ACLU Challenges New Wiretap Law

MANHATTAN (CN) – The ACLU claims the new wiretapping law is unconstitutional, and filed a federal lawsuit Thursday on behalf of journalists, human rights organizations and attorneys. It claims that warrantless wiretaps permitted by the law violate the 1st and 4th Amendments, and that the plaintiffs depend on confidential communications to do their jobs, and the broad powers of the law will compromise them.

     Congress approved the FISA Amendments Act of 2008 on Wednesday and President Bush signed it Thursday.
     In a separate but related case, the ACLU asked that any proceedings in the Foreign Intelligence Surveillance Court regarding the scope, meaning or constitutionality of the law be conducted as publicly as possible, and that the court allow the ACLU to file a brief and participate in argument about the law, to order the government to file a public version of its legal briefs addressing the law’s constitutionality, and to publish any judicial decision about it.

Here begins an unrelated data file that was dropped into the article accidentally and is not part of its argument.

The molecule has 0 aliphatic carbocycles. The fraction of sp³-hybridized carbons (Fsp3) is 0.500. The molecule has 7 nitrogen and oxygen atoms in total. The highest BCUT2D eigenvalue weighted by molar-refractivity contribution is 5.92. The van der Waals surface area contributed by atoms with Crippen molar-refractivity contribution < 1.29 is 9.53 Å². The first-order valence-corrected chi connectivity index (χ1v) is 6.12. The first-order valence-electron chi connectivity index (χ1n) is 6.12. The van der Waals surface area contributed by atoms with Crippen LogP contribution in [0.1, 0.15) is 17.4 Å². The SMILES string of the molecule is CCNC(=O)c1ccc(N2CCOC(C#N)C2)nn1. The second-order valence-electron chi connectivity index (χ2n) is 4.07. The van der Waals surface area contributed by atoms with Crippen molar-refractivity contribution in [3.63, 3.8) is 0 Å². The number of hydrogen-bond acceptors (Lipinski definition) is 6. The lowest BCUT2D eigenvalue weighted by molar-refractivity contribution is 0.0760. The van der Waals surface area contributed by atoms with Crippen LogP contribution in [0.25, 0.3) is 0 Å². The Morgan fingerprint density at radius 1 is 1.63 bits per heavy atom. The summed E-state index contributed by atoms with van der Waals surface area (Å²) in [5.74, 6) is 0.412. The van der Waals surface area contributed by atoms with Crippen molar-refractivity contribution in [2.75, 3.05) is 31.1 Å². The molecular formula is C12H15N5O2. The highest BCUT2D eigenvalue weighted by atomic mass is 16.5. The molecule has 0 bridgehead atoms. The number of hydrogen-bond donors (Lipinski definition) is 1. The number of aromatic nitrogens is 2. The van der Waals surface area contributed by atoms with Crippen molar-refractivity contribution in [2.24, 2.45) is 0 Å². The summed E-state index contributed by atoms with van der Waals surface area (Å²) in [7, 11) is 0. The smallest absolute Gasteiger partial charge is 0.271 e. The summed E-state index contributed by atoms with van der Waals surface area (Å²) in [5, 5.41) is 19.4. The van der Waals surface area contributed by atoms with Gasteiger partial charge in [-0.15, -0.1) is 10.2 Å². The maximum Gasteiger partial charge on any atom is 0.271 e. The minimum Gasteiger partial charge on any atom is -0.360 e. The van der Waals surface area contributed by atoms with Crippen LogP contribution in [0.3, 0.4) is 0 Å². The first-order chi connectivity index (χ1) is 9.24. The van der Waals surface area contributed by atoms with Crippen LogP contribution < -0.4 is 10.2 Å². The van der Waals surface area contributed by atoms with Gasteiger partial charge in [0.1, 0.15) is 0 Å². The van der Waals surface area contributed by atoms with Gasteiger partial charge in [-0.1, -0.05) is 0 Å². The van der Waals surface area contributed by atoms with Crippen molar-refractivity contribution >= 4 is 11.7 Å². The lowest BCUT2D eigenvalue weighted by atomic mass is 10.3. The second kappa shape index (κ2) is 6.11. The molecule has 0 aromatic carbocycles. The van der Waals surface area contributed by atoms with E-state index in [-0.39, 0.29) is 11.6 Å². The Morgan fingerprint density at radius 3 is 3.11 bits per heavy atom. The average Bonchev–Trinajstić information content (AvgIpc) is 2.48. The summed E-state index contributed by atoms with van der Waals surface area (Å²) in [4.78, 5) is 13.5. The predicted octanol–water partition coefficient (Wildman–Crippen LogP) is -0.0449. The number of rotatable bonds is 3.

Plaintiffs in the first case include The Nation and reporters Naomi Klein and Chris Hedges; Amnesty International USA, Global Rights, Global Fund for Women, Human Rights Watch, PEN American Center, Service Employees International Union, Washington Office on Latin America, and the International Criminal Defence Attorneys Association; and attorneys Dan Arshack, David Nevin, Scott McKay and Sylvia Royce.

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